Which leads us nicely onto the fire grill. I've put a couple of pound shop non stick (or should that be 'non stick'?) pans together for increased strength and to help prevent potential buckling. I worked out three equal spacings around the rim(s) and simply used a small hammer to punch a bradawl through with minimal distortion. These were then fitted with split rings, had three small lengths of chain added which met in the middle and were secured with another split ring. This chain then goes through the grill and attachs to the grated clip in the capstan. Since doing the article I've taken some more advice from Derek and burnt off as much of the tin's surface just in case there was any risk of it contaminating the jerky.
I did two batches and used Cajun and jerk dry mixes with a little Seasonall mixed in. I used a charcoal lighter (which I've pimped to be a rudimentary stove) to start off some charcoal and a small lump of oak.
I transferred the charcoal and wood to the suspended pan. I've also included a shot of the grill which is handy in that the longer lengths can be half dangled, half draped, and any smaller lengths of meat can be simply placed on top. Any more than three supporting chains and you'll struggle to get the embers in.
The pan edge is handy because it can allow wood to be balanced on the edge, in this case plum, to allow it to burn a bit at a time. There is extra chain available so I may consider putting the extra just above the pan to allow me to anchor it to the rear leg (that I'm pointing at) to pull it in a bit if it's excessively breezy to help retain smoke. The other advantage of having a grill over skewers is that the meat can be moved around to maximise the sun available and minimise the effect of any shadow, layering from the front in a triangular shape looks like the optimum positioning.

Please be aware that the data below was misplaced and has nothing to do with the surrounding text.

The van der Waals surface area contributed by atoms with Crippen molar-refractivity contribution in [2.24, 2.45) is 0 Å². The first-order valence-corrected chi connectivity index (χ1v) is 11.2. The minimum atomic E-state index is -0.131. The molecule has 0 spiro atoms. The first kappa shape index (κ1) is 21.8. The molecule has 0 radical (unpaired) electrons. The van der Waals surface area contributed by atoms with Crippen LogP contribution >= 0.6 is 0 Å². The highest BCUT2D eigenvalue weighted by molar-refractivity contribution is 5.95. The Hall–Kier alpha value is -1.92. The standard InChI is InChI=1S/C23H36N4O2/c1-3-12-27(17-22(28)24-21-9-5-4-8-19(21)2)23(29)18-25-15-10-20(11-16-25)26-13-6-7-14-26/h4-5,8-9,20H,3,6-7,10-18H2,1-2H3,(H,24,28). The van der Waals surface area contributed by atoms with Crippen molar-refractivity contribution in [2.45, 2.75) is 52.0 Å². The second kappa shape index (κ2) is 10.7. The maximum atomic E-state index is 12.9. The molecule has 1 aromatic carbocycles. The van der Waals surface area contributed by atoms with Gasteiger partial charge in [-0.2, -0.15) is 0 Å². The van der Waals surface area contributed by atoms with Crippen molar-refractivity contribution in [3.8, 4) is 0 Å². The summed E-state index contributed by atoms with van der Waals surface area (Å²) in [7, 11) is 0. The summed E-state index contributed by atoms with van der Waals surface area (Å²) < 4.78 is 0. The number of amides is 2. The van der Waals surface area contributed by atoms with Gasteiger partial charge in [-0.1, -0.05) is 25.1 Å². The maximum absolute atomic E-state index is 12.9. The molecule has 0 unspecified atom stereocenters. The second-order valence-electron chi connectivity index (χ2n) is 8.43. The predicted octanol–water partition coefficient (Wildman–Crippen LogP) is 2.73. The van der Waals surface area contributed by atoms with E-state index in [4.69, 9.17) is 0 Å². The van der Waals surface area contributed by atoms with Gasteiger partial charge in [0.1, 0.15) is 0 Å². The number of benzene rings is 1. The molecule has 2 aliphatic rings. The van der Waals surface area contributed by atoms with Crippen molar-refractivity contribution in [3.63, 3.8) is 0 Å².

My garden faces roughly East so the sun tracks along the side so as you can see from the lhs picture above I moved it around to maximise the sun's rays. It's portable if two people carry it carefully but you must do it slowly or the ember pan may leave you with a burn on your shin. The day's weather was sunny/ cloudy and breezy, you can see the wind is blowing the cover in the above lhs pic, and it was pretty wind resistant but I may look to fit prussic loops to the legs with a tent peg through each one so that I can peg it in (unless it's on a patio!).
It's turned out some quality jerky. This project very much reminds me of my attempt to make a pair of Joe O'Leary style moccasins in that it was as satisfying as it was absorbing, and definitely time consuming. I will probably look to replace the current bolted legs with ones made from continuous lengths of wood (and maybe stain them with birch bark oil, or is that putting flammability in the way of embers?) and maybe somehow make the legs adjustable for uneven ground? Maybe there's a some sort of metal 'thingy' I can get from a builders merchants to mimic the the material pockets that secured the parasol spokes? Maybe.
As a quick PS I was really chuffed when Bushcraft editor Steve Kirk asked me if I'd like to do the how to as an article for the magazine which I was only too pleased to do. After a night as Badgells Wood Campsite I headed to his house and did a photoshoot for the cover which was a nice bonus.